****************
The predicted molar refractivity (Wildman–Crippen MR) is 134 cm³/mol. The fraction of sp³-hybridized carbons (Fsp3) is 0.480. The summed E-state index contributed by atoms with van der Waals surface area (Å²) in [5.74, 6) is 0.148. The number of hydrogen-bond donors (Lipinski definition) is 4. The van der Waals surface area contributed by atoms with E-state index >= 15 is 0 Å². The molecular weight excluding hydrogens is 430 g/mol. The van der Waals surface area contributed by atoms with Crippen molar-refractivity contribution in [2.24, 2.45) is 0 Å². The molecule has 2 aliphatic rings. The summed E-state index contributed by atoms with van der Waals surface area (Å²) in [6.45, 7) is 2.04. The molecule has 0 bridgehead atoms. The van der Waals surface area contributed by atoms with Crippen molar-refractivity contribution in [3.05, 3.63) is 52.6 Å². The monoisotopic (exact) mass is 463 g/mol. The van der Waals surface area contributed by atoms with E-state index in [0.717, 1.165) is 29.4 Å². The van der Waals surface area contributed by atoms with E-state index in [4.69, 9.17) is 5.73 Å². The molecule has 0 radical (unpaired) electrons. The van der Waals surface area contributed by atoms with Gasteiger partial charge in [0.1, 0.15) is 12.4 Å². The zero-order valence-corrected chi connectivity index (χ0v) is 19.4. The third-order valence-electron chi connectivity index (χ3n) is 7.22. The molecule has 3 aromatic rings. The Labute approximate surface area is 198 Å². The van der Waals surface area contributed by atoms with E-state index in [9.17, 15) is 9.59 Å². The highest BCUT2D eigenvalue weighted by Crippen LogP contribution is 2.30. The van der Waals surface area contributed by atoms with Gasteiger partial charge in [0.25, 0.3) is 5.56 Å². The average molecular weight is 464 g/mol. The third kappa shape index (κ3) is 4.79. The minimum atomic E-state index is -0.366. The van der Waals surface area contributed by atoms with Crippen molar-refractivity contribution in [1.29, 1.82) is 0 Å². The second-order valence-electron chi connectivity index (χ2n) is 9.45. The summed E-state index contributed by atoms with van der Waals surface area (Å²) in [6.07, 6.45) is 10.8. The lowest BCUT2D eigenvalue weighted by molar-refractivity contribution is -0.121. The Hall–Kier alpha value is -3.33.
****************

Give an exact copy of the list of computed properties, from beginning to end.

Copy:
The predicted molar refractivity (Wildman–Crippen MR) is 134 cm³/mol. The fraction of sp³-hybridized carbons (Fsp3) is 0.480. The summed E-state index contributed by atoms with van der Waals surface area (Å²) in [5.74, 6) is 0.148. The number of hydrogen-bond donors (Lipinski definition) is 4. The van der Waals surface area contributed by atoms with E-state index >= 15 is 0 Å². The molecular weight excluding hydrogens is 430 g/mol. The van der Waals surface area contributed by atoms with Crippen molar-refractivity contribution in [2.24, 2.45) is 0 Å². The molecule has 2 aliphatic rings. The summed E-state index contributed by atoms with van der Waals surface area (Å²) in [6.45, 7) is 2.04. The molecule has 0 bridgehead atoms. The van der Waals surface area contributed by atoms with Crippen molar-refractivity contribution in [3.05, 3.63) is 52.6 Å². The monoisotopic (exact) mass is 463 g/mol. The van der Waals surface area contributed by atoms with E-state index in [0.717, 1.165) is 29.4 Å². The van der Waals surface area contributed by atoms with E-state index in [4.69, 9.17) is 5.73 Å². The molecule has 0 radical (unpaired) electrons. The van der Waals surface area contributed by atoms with Gasteiger partial charge in [0.1, 0.15) is 12.4 Å². The zero-order valence-corrected chi connectivity index (χ0v) is 19.4. The third-order valence-electron chi connectivity index (χ3n) is 7.22. The molecule has 3 aromatic rings. The Labute approximate surface area is 198 Å². The van der Waals surface area contributed by atoms with E-state index in [9.17, 15) is 9.59 Å². The highest BCUT2D eigenvalue weighted by Crippen LogP contribution is 2.30. The van der Waals surface area contributed by atoms with Gasteiger partial charge in [0.25, 0.3) is 5.56 Å². The average molecular weight is 464 g/mol. The third kappa shape index (κ3) is 4.79. The minimum atomic E-state index is -0.366. The van der Waals surface area contributed by atoms with Crippen molar-refractivity contribution in [1.29, 1.82) is 0 Å². The second-order valence-electron chi connectivity index (χ2n) is 9.45. The summed E-state index contributed by atoms with van der Waals surface area (Å²) in [6.07, 6.45) is 10.8. The lowest BCUT2D eigenvalue weighted by molar-refractivity contribution is -0.121. The Hall–Kier alpha value is -3.33.